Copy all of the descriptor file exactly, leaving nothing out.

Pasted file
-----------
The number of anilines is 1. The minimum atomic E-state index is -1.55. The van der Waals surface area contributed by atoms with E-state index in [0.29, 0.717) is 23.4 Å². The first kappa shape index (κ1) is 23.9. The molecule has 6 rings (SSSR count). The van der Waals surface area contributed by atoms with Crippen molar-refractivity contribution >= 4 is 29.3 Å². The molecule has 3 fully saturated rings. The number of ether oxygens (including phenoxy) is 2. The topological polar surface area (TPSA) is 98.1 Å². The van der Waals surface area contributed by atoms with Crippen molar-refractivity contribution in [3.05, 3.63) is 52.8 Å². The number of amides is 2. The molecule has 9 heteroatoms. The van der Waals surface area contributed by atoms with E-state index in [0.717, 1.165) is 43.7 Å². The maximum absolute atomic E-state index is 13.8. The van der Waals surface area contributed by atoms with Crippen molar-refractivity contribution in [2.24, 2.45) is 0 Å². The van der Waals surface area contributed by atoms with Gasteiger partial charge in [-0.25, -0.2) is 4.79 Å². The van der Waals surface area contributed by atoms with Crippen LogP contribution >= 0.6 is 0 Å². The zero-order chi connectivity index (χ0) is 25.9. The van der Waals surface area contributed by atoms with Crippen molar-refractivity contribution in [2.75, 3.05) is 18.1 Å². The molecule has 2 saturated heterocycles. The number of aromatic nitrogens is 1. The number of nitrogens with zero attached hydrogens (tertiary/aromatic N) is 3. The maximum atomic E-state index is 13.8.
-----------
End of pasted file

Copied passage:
The number of anilines is 1. The minimum atomic E-state index is -1.55. The van der Waals surface area contributed by atoms with E-state index in [0.29, 0.717) is 23.4 Å². The first kappa shape index (κ1) is 23.9. The molecule has 6 rings (SSSR count). The van der Waals surface area contributed by atoms with Crippen molar-refractivity contribution >= 4 is 29.3 Å². The molecule has 3 fully saturated rings. The number of ether oxygens (including phenoxy) is 2. The topological polar surface area (TPSA) is 98.1 Å². The van der Waals surface area contributed by atoms with Crippen molar-refractivity contribution in [3.05, 3.63) is 52.8 Å². The number of amides is 2. The molecule has 9 heteroatoms. The van der Waals surface area contributed by atoms with E-state index in [0.717, 1.165) is 43.7 Å². The maximum absolute atomic E-state index is 13.8. The van der Waals surface area contributed by atoms with Crippen molar-refractivity contribution in [2.24, 2.45) is 0 Å². The van der Waals surface area contributed by atoms with Gasteiger partial charge in [-0.25, -0.2) is 4.79 Å². The van der Waals surface area contributed by atoms with Crippen LogP contribution >= 0.6 is 0 Å². The zero-order chi connectivity index (χ0) is 25.9. The van der Waals surface area contributed by atoms with Crippen molar-refractivity contribution in [2.75, 3.05) is 18.1 Å². The molecule has 2 saturated heterocycles. The number of aromatic nitrogens is 1. The number of nitrogens with zero attached hydrogens (tertiary/aromatic N) is 3. The maximum atomic E-state index is 13.8.